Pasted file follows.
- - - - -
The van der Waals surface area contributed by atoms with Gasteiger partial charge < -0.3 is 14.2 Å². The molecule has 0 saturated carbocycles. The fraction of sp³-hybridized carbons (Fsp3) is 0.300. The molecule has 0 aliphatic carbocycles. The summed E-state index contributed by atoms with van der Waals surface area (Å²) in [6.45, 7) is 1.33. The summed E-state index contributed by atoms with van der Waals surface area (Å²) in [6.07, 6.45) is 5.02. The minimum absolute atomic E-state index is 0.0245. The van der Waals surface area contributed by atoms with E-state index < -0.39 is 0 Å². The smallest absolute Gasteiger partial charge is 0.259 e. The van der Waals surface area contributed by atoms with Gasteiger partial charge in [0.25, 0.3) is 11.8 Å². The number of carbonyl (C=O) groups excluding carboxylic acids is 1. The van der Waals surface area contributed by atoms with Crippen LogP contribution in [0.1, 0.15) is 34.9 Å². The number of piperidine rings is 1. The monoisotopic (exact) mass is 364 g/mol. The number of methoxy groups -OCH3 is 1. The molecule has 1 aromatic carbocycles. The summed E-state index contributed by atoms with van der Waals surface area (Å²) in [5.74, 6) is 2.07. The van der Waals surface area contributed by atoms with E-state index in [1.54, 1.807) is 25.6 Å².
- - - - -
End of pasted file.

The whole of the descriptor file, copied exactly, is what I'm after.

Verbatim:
The van der Waals surface area contributed by atoms with Gasteiger partial charge < -0.3 is 14.2 Å². The molecule has 0 saturated carbocycles. The fraction of sp³-hybridized carbons (Fsp3) is 0.300. The molecule has 0 aliphatic carbocycles. The summed E-state index contributed by atoms with van der Waals surface area (Å²) in [6.45, 7) is 1.33. The summed E-state index contributed by atoms with van der Waals surface area (Å²) in [6.07, 6.45) is 5.02. The minimum absolute atomic E-state index is 0.0245. The van der Waals surface area contributed by atoms with E-state index < -0.39 is 0 Å². The smallest absolute Gasteiger partial charge is 0.259 e. The van der Waals surface area contributed by atoms with Gasteiger partial charge in [0.25, 0.3) is 11.8 Å². The number of carbonyl (C=O) groups excluding carboxylic acids is 1. The van der Waals surface area contributed by atoms with Crippen LogP contribution in [0.1, 0.15) is 34.9 Å². The number of piperidine rings is 1. The monoisotopic (exact) mass is 364 g/mol. The number of methoxy groups -OCH3 is 1. The molecule has 1 aromatic carbocycles. The summed E-state index contributed by atoms with van der Waals surface area (Å²) in [5.74, 6) is 2.07. The van der Waals surface area contributed by atoms with E-state index in [1.54, 1.807) is 25.6 Å².